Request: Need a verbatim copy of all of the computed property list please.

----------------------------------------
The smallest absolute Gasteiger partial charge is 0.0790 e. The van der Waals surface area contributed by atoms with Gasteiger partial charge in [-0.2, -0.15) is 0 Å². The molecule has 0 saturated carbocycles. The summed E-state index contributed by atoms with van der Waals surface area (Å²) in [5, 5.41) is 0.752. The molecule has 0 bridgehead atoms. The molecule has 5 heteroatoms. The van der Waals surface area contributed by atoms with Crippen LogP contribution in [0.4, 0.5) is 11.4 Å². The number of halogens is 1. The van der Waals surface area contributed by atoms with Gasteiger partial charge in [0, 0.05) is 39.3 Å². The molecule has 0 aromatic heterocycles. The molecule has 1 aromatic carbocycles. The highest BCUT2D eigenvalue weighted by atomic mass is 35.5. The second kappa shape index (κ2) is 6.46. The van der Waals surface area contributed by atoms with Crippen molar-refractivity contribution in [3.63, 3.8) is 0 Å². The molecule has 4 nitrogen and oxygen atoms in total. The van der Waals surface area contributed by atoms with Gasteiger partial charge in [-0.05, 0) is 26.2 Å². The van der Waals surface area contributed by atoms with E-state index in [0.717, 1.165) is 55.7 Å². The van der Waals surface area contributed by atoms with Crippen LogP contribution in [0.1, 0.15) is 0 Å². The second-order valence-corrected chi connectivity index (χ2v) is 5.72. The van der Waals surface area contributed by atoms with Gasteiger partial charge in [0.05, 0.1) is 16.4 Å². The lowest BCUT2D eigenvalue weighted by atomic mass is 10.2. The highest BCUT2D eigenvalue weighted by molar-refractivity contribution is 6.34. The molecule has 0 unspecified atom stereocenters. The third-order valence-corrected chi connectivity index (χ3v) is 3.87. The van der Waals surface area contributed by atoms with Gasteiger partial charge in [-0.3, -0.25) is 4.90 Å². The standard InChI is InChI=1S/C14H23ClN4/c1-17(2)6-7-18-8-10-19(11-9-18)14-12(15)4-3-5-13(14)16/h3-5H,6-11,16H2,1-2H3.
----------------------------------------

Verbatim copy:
The smallest absolute Gasteiger partial charge is 0.0790 e. The van der Waals surface area contributed by atoms with Gasteiger partial charge in [-0.2, -0.15) is 0 Å². The molecule has 0 saturated carbocycles. The summed E-state index contributed by atoms with van der Waals surface area (Å²) in [5, 5.41) is 0.752. The molecule has 0 bridgehead atoms. The molecule has 5 heteroatoms. The van der Waals surface area contributed by atoms with Crippen LogP contribution in [0.4, 0.5) is 11.4 Å². The number of halogens is 1. The van der Waals surface area contributed by atoms with Gasteiger partial charge in [0, 0.05) is 39.3 Å². The molecule has 0 aromatic heterocycles. The molecule has 1 aromatic carbocycles. The highest BCUT2D eigenvalue weighted by atomic mass is 35.5. The second kappa shape index (κ2) is 6.46. The van der Waals surface area contributed by atoms with Crippen molar-refractivity contribution in [3.63, 3.8) is 0 Å². The molecule has 4 nitrogen and oxygen atoms in total. The van der Waals surface area contributed by atoms with Gasteiger partial charge in [-0.05, 0) is 26.2 Å². The van der Waals surface area contributed by atoms with E-state index in [0.717, 1.165) is 55.7 Å². The van der Waals surface area contributed by atoms with Crippen LogP contribution in [0.1, 0.15) is 0 Å². The second-order valence-corrected chi connectivity index (χ2v) is 5.72. The van der Waals surface area contributed by atoms with Gasteiger partial charge in [0.05, 0.1) is 16.4 Å². The lowest BCUT2D eigenvalue weighted by atomic mass is 10.2. The highest BCUT2D eigenvalue weighted by molar-refractivity contribution is 6.34. The molecule has 0 unspecified atom stereocenters. The third-order valence-corrected chi connectivity index (χ3v) is 3.87. The van der Waals surface area contributed by atoms with Gasteiger partial charge in [-0.3, -0.25) is 4.90 Å². The standard InChI is InChI=1S/C14H23ClN4/c1-17(2)6-7-18-8-10-19(11-9-18)14-12(15)4-3-5-13(14)16/h3-5H,6-11,16H2,1-2H3.